COVID-19 ASL videos
The CDC has produced a series of videos for the American Sign Language community on COVID-19.
With coronavirus (COVID-19), the safety of Northshore Emergency Center patients and visitors remains our top priority. We regularly treat patients with infectious diseases and our clinical teams are highly trained in infection prevention protocols. Northshore Emergency Center is closely monitoring COVID-19 developments in partnership with our local and state health departments and the U.S. Centers for Disease Control (CDC).
What are the symptoms?
Symptoms of COVID-19 may appear 2-14 days after exposure to the virus. These symptoms can range from mild to severe and include:
- Shortness of breath
What can I do to protect myself and others?
Public health officials recommend the following steps to help prevent the spread of respiratory viruses, including influenza and COVID-19:
- Avoid close contact with people who are sick
- Avoid touching your eyes, nose, and mouth
- Stay home when you are sick
- Cover your cough or sneeze with a tissue
- Practice good hand hygiene by washing your hands often, using either soap and water or alcohol-based hand gel for at least 20 seconds
- Clean and disinfect frequently touched objects and surfaces
For additional information and ongoing updates on COVID-19, please refer to local and state health departments and the CDC’s Coronavirus Disease 2019 (COVID-19) hub.
Frequently asked questions
- Stay home when you feel sick and avoid close contact with others who are sick.
- Wash your hands often with soap and water for at least 20 seconds.
- Avoid touching your face, eyes, nose or mouth, because this is where viruses can enter.
- Always cover a cough or sneeze with a tissue, then throw that tissue in the trash.
- Clean and disinfect frequently touched objects.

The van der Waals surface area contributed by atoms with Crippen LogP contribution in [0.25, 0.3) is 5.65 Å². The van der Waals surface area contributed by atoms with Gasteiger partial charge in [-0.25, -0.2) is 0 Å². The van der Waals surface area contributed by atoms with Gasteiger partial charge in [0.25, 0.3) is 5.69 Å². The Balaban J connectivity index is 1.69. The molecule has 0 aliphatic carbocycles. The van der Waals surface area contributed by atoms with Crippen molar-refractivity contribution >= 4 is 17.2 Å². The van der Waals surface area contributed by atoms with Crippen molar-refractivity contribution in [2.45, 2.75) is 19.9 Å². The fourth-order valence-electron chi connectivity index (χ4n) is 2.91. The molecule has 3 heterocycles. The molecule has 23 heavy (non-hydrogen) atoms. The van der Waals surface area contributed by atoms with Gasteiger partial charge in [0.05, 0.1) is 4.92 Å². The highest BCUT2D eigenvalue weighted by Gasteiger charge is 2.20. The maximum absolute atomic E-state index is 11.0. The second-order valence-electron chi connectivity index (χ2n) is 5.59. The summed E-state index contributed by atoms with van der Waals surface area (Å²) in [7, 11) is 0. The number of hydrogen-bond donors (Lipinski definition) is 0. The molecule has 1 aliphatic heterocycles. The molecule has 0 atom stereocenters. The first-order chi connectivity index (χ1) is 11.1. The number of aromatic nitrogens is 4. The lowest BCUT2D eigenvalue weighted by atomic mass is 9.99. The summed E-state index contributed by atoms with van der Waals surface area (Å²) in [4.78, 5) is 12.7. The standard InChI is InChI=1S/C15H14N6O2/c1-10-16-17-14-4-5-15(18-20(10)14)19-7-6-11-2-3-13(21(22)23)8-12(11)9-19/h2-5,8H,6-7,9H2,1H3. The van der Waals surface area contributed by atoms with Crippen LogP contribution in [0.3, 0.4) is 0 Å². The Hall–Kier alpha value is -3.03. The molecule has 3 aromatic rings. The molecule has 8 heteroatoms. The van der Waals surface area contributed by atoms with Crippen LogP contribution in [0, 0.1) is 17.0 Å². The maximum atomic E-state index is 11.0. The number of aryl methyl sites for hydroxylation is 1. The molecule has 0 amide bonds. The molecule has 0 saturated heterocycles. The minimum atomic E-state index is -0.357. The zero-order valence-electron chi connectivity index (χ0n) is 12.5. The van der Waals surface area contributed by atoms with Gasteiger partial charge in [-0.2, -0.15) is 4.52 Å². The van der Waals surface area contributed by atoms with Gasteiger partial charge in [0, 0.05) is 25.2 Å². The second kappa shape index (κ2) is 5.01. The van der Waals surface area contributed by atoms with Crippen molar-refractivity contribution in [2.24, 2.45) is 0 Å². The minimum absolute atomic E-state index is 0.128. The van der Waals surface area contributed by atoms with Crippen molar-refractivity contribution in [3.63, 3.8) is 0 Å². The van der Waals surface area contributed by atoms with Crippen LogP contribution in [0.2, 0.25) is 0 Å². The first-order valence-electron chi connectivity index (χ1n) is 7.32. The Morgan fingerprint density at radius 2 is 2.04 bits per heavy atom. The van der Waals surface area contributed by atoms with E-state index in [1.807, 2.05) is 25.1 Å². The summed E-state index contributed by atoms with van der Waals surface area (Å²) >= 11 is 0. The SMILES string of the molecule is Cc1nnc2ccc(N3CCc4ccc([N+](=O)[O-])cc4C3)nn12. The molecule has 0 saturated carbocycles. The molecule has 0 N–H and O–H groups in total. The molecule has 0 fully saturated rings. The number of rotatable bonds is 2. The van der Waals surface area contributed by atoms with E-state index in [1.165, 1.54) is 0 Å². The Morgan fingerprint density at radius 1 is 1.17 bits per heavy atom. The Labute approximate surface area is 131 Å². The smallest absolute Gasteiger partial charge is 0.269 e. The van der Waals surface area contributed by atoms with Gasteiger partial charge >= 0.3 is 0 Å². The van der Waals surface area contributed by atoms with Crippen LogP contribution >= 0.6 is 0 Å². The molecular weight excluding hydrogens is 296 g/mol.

No, the symptoms of COVID-19 are similar in children and adults. However, children with confirmed COVID-19 have generally presented with mild symptoms similar to a cold, including fever, runny nose and cough. Vomiting and diarrhea have also been reported. Based on available evidence, children do not appear to be at any higher risk or more susceptible to COVID-19 than adults. While some children and infants have been sick with COVID-19, infections in children are less common and adults make up most of the known cases to date.
Patients without symptoms or with mild to moderate symptoms will likely not be tested for the virus. A positive test does not change the course of the illness. It’s important to keep in mind that there is no treatment for COVID-19 and people who are mildly ill should self- isolate, practice social distancing and care for themselves at home.
You might be tested for COVID-19 if you meet the criteria established by the Centers for Disease Control and Prevention (CDC). Currently, the CDC advises that clinicians should determine whether to order a test based on specific parameters. COVID-19 tests are not intended to be an assessment of your risk, but rather to confirm cases in symptomatic patients. If you are worried but don’t have symptoms, please stay home. Going to a doctor’s office or hospital adds to a higher concentration of people and further overwhelms the medical staff.
- Every patient, visitor and vendor is screened outside of our primary lobbies, ER entrances and loading docks.
- Points of entry to our facilities have been limited.
- As we often do during heavy influenza outbreaks, visitor restrictions have been instituted in patient care areas.
- We have done, and continue to do, deep cleaning throughout all of our care sites.
- Our Emergency Operations Center (EOC) has been activated to coordinate daily communication and response across all of our hospitals.
Latest information regarding Coronavirus
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